AARP Awards Grant to Upgrade Madison Sensory Garden

Posted on 02/15/24

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A proposal submitted by the Wisconsin Council of the Blind & Visually Impaired to create signage for three garden spaces and four flowerpots in the Council’s sensory garden at 754 Williamson St., Madison, has been selected to receive this month’s AARP Wisconsin “Small Dollar, Big Impact” grant.

We at AARP WI are awarding $1,000 grants each month throughout 2024 to projects across the state that are designed to make communities better places for everyone to live, work and play as they age.

Lori Werbeckes, Fund Development Director for the Wisconsin Council of the Blind & Visually Impaired, said the grant will help them create two large signs at the garden’s two entrances off Williamson Street and Livingston Street that will welcome people and direct them via a QR code to a website that tells them why the gardens were created, what makes them “sensory,” and explains the sensory appeal of each plant.

All signs will be large print and embossed with braille. Information accessed using the QR code will also be available to visitors in audio format.

The Council worked with master gardeners to turn overgrown flower beds into three sensory gardens and four flowerpots outside its offices. “Our goals were to beautify the spaces for our visitors, staff, and neighborhood, and to make them appealing and interesting to council clients who are living with vision loss,” Werbeckes said. “The plants in our sensory gardens were chosen for their aromas, textures and sometimes bright blooms.”

The Council wants to invite people into the gardens by placing a large print and braille sign in both locations, welcoming them to touch, smell and see. Additional funds will allow them to label the plants, describing their sensory appeal.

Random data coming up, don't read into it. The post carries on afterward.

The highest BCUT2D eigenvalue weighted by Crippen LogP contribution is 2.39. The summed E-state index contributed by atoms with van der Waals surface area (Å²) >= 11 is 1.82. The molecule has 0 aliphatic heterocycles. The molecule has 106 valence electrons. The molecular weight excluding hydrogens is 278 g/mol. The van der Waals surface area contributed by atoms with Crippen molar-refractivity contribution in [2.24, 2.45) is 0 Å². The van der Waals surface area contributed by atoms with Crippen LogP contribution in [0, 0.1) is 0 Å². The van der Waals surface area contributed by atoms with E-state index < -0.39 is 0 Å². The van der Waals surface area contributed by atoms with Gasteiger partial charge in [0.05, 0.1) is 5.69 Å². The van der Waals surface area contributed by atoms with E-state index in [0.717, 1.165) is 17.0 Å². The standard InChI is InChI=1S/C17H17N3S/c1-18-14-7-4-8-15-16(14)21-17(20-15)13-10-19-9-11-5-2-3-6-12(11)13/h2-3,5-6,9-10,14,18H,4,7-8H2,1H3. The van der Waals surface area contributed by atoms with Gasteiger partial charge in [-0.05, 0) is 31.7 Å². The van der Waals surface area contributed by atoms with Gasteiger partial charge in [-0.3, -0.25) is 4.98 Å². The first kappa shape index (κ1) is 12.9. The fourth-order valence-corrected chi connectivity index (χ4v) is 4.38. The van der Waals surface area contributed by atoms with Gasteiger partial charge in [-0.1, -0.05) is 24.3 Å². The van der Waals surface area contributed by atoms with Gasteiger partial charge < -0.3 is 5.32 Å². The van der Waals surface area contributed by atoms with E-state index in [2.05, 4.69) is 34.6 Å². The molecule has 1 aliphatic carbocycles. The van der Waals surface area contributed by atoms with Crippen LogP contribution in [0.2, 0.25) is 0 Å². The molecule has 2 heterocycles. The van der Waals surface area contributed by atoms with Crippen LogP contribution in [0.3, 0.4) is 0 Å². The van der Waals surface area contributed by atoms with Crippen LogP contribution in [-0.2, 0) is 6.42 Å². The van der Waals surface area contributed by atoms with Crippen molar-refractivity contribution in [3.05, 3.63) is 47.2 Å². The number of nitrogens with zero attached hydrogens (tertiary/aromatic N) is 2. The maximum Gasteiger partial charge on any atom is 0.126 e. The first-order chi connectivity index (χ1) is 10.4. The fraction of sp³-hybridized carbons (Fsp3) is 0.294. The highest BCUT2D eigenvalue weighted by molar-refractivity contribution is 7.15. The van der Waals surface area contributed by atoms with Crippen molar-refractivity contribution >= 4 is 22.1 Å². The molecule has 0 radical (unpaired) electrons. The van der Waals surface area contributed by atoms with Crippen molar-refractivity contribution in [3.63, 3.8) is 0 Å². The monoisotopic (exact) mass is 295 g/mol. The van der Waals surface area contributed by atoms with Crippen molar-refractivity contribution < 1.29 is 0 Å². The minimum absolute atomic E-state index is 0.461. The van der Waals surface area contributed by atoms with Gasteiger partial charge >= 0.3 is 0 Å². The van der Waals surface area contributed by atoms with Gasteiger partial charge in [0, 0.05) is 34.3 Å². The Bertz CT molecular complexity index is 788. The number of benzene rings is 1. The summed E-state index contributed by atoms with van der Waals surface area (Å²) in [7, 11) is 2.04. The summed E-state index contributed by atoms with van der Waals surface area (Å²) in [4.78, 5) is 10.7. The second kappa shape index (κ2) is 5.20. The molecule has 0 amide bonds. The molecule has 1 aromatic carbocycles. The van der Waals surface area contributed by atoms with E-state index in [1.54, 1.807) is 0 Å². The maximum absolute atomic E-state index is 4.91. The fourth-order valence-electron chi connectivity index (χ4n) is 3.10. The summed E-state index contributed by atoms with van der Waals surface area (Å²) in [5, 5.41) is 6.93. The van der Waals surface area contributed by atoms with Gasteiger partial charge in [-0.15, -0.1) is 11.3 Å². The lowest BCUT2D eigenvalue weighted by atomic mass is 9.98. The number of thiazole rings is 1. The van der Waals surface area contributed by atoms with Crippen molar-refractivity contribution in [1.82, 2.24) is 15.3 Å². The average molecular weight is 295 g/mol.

The grant will help the council create sturdy and readable signage for people who are blind or visually impaired, do justice to the work done by the volunteer gardeners, and withstand Wisconsin weather.

The mission of the Council is to promote the dignity and empowerment of people who are blind and visually impaired through direct vision services, policy advocacy and public education. Vision services include vision rehabilitation therapy, low vision evaluation, online support groups and access to technology training. Many of these services are provided free of charge. The Council also awards scholarships to postsecondary students who are blind or visually impaired.

Werbeckes said the council is “grateful to AARP Wisconsin for seeing the value of inclusive signage in our new gardens and for awarding us the funds to make them possible. The “Small Dollar, Big Impact” program is a gem for small organizations in Wisconsin.”

AARP Wisconsin’s launched its “Small Dollar, Big Impact” grant program in 2020 and is now in its fifth year of helping proposed projects move forward in rural and urban parts of the state. For more information, visit

This story is provided by AARP Wisconsin. Visit the AARP Wisconsin page for more news, events, and programs affecting retirement, health care, and more.

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